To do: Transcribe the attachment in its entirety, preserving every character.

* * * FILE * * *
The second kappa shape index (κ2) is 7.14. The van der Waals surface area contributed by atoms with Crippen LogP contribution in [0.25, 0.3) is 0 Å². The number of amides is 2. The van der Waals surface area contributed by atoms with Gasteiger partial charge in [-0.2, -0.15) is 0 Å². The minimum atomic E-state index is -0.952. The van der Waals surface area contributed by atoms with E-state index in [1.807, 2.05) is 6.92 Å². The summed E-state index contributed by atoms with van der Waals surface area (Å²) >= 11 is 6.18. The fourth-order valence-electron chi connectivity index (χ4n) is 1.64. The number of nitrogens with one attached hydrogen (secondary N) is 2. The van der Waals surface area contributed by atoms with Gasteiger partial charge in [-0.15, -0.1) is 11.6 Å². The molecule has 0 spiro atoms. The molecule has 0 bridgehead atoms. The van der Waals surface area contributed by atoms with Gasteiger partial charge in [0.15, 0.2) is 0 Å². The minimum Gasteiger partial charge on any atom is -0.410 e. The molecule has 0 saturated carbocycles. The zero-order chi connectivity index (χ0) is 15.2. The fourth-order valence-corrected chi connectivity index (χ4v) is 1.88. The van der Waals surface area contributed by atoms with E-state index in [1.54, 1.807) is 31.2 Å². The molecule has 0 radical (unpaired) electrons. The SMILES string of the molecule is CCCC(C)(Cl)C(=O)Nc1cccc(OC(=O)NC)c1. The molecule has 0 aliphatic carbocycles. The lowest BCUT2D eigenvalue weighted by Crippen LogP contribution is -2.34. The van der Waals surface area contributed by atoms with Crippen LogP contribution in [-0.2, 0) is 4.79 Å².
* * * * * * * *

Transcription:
The second kappa shape index (κ2) is 7.14. The van der Waals surface area contributed by atoms with Crippen LogP contribution in [0.25, 0.3) is 0 Å². The number of amides is 2. The van der Waals surface area contributed by atoms with Gasteiger partial charge in [-0.2, -0.15) is 0 Å². The minimum atomic E-state index is -0.952. The van der Waals surface area contributed by atoms with E-state index in [1.807, 2.05) is 6.92 Å². The summed E-state index contributed by atoms with van der Waals surface area (Å²) >= 11 is 6.18. The fourth-order valence-electron chi connectivity index (χ4n) is 1.64. The number of nitrogens with one attached hydrogen (secondary N) is 2. The van der Waals surface area contributed by atoms with Gasteiger partial charge in [-0.15, -0.1) is 11.6 Å². The molecule has 0 spiro atoms. The molecule has 0 bridgehead atoms. The van der Waals surface area contributed by atoms with Gasteiger partial charge in [0.15, 0.2) is 0 Å². The minimum Gasteiger partial charge on any atom is -0.410 e. The molecule has 0 saturated carbocycles. The zero-order chi connectivity index (χ0) is 15.2. The fourth-order valence-corrected chi connectivity index (χ4v) is 1.88. The van der Waals surface area contributed by atoms with E-state index in [1.54, 1.807) is 31.2 Å². The molecule has 0 radical (unpaired) electrons. The SMILES string of the molecule is CCCC(C)(Cl)C(=O)Nc1cccc(OC(=O)NC)c1. The molecule has 0 aliphatic carbocycles. The lowest BCUT2D eigenvalue weighted by Crippen LogP contribution is -2.34. The van der Waals surface area contributed by atoms with Crippen LogP contribution in [-0.2, 0) is 4.79 Å².